A local newspaper posed some questions recently when my film feature debut, Sayang Disayang, got streamed over at NETFLIX.
The following are the questions and my responses in full. It may get edited for space when the article is published in the newspaper.
1) How did you feel when Sayang Disayang is now on Netflix?
Each achievement that Sayang Disayang gained beginning in its world premiere in late 2013 has been a great milestone for everyone that has been involved in this film since production began in 2008. Being on Netflix is another great milestone for everyone involved. When production began, it never crossed in anyone’s mind, including mine, that it would have achieved these “slow-burner” achievements, including having the honour to be the first Malay language film as Singapore’s Official Entry to the Oscars in the Best Foreign Language Film category. Sayang Disayang was conceived from the belief that there is an important story to make – an important documentation of Singapore’s place in the Nusantara.
2) What were some feedback from friends who watched it for first time?
I think Sayang Disayang is a unique film where many in Singapore has heard of but not many has actually seen it. The last wide public screening was 2 weeks during National Day of 2014. Thus, there is a word-of-mouth buzz and perhaps a genuine interest to what this buzz is all about. It has been about 7 years since Sayang Disayang was had its world premiere in late 2013 in the Salamindanaw Asian Film Festival. I received many DMs on my social media from friends, film lovers and strangers who admitted Sayang Disayang is a very different film from the Malay films they watched, ie in particular with regards to the narrative structure, the subject matter and even the casting of the protagonists. But the most inspiring notes are the ones that thanked me for putting out a refreshing perspective of Malay social drama in the visual narrative. I have also received many DMs from younger generation Malay filmmakers who felt inspired from the style of filmmaking.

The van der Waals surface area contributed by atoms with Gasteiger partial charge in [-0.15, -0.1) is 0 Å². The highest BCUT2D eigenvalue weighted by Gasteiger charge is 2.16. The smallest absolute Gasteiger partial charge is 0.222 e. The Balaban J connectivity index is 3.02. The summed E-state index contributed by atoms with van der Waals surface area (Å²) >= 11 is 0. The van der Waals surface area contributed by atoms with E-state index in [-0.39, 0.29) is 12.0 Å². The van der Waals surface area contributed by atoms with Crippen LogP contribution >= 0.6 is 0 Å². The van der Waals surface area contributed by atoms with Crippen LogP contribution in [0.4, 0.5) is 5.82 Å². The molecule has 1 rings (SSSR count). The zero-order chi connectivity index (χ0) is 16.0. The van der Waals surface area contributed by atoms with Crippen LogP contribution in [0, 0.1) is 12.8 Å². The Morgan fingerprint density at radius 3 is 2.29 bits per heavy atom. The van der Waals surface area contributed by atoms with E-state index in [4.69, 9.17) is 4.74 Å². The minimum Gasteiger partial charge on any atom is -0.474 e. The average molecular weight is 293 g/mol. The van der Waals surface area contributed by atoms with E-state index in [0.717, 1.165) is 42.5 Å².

3) Why Sayang Disayang was special for you?
Sayang Disayang was special for me because it was actually completed from the effort of the Malay community. It was special because I think I had the genuine “Duas” from the community who had genuinely wanted a Malay-language film that speaks from the heart of the contemporary Singaporean-Malay. Konsert Ramuan was a crowd-funding event that was held in 2011 by 25 band acts and more than 100 performers from the Malay performing community with a common vision to generate awareness and funds for Sayang Disayang (it was called Ramuan Rahasia then, thus the name of the event). Although it did not generate the targeted fund, the spirit of the organisers and performers were enough to make me not give up but to complete the endeavour of making this important Singapore cinema milestone.
4) Where has it travelled to?
Alhamdulillah, Sayang Disayang has actually travelled to all continents in the world. It world premiered in the Philippines in 2013 at the Salamindanaw Asian Film Festival in 2013, where it received the Best Asian Film (Jury Prize). Some notable ones are the prestigious Asia-Pacific Screen Awards (in-competion), Hawaii International Film Festival, Phnom Penh International Film Festival (opening film), Silk Road International Film Festival (China), etc. It was even screened inflight on Singapore Airlines. And of course screening to the members of the Academy Awards that organises the Oscars.
5) Why do you feel stories such as this should be on Netflix? What other works of yours do you feel worth to be on Netflix?
Just like printed literature, it is very important that film-goers are exposed to diverse voices and various storytelling structures. The human condition is complex. This complexity is a cause for celebration, not discrimination. Being an important international streaming platform, it is thus important that Netflix continues to provide diverse and bravely showcase complex narratives to its audiences.
The Singapore-Malay voice has been underestimated for so long, largely because of the commercial viability in relation to its national demographics. Thus importance and “screen time” has always veered towards the appeal of the dominant demographics. Perhaps mediacorp should consider many of the award-winning shows from Pesta Perdana for Netflix.
6) Netflix introduced Malay interface, adding Malay content - how do you see this as giving a spark of hope for our little community of Malay filmmakers?
This is a very important milestone, not just the Malay voice but Singaporean-Malay voice. From my own experience, one of the huge reason I made my first short film from the Malay-Bawean-Singapore perspective in 2005 was because I did not see any representation of the Singaporean-Malay onscreen in both the local and international film festivals prior to that. Thus we cannot underestimate the power of representation onscreen, in this case Netflix, would do to the many aspiring Malay filmmakers in Singapore.
An independent film review of Sayang Disayang.